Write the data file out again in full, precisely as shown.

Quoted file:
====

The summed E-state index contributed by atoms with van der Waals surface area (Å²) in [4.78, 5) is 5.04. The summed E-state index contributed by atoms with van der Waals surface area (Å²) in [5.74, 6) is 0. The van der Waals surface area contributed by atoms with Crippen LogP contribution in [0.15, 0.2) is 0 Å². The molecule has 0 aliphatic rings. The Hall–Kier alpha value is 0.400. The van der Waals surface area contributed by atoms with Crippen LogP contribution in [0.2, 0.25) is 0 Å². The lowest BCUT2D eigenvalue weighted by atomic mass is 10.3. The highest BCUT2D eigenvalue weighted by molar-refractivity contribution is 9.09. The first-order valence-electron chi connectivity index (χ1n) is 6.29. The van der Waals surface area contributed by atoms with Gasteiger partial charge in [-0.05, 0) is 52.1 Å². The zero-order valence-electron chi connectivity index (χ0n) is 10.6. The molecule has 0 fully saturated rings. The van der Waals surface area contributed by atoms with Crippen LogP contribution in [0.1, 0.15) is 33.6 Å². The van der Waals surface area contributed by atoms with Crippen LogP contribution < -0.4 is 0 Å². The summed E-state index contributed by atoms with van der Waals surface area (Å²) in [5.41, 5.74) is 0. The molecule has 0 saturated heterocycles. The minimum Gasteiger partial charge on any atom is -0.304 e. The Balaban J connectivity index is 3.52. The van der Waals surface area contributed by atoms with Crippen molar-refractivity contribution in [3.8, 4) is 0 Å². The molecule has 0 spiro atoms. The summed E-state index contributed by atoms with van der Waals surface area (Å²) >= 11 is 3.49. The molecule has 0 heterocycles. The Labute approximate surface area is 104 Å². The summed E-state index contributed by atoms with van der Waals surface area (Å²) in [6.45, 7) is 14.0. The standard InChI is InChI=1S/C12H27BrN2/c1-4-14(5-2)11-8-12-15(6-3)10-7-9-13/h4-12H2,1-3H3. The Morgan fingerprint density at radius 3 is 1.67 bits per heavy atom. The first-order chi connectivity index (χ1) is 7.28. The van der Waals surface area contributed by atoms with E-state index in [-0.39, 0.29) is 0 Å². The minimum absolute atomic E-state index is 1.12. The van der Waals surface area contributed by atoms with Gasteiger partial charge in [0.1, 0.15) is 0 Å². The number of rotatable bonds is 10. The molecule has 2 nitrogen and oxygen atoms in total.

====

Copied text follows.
The summed E-state index contributed by atoms with van der Waals surface area (Å²) in [4.78, 5) is 5.04. The summed E-state index contributed by atoms with van der Waals surface area (Å²) in [5.74, 6) is 0. The van der Waals surface area contributed by atoms with Crippen LogP contribution in [0.15, 0.2) is 0 Å². The molecule has 0 aliphatic rings. The Hall–Kier alpha value is 0.400. The van der Waals surface area contributed by atoms with Crippen LogP contribution in [0.2, 0.25) is 0 Å². The lowest BCUT2D eigenvalue weighted by atomic mass is 10.3. The highest BCUT2D eigenvalue weighted by molar-refractivity contribution is 9.09. The first-order valence-electron chi connectivity index (χ1n) is 6.29. The van der Waals surface area contributed by atoms with Gasteiger partial charge in [-0.05, 0) is 52.1 Å². The zero-order valence-electron chi connectivity index (χ0n) is 10.6. The molecule has 0 fully saturated rings. The van der Waals surface area contributed by atoms with Crippen LogP contribution in [0.1, 0.15) is 33.6 Å². The van der Waals surface area contributed by atoms with Crippen LogP contribution < -0.4 is 0 Å². The summed E-state index contributed by atoms with van der Waals surface area (Å²) in [5.41, 5.74) is 0. The molecule has 0 saturated heterocycles. The minimum Gasteiger partial charge on any atom is -0.304 e. The Balaban J connectivity index is 3.52. The van der Waals surface area contributed by atoms with Crippen molar-refractivity contribution in [3.8, 4) is 0 Å². The molecule has 0 spiro atoms. The summed E-state index contributed by atoms with van der Waals surface area (Å²) >= 11 is 3.49. The molecule has 0 heterocycles. The Labute approximate surface area is 104 Å². The summed E-state index contributed by atoms with van der Waals surface area (Å²) in [6.45, 7) is 14.0. The standard InChI is InChI=1S/C12H27BrN2/c1-4-14(5-2)11-8-12-15(6-3)10-7-9-13/h4-12H2,1-3H3. The Morgan fingerprint density at radius 3 is 1.67 bits per heavy atom. The first-order chi connectivity index (χ1) is 7.28. The van der Waals surface area contributed by atoms with E-state index in [-0.39, 0.29) is 0 Å². The minimum absolute atomic E-state index is 1.12. The van der Waals surface area contributed by atoms with Gasteiger partial charge in [0.1, 0.15) is 0 Å². The number of rotatable bonds is 10. The molecule has 2 nitrogen and oxygen atoms in total.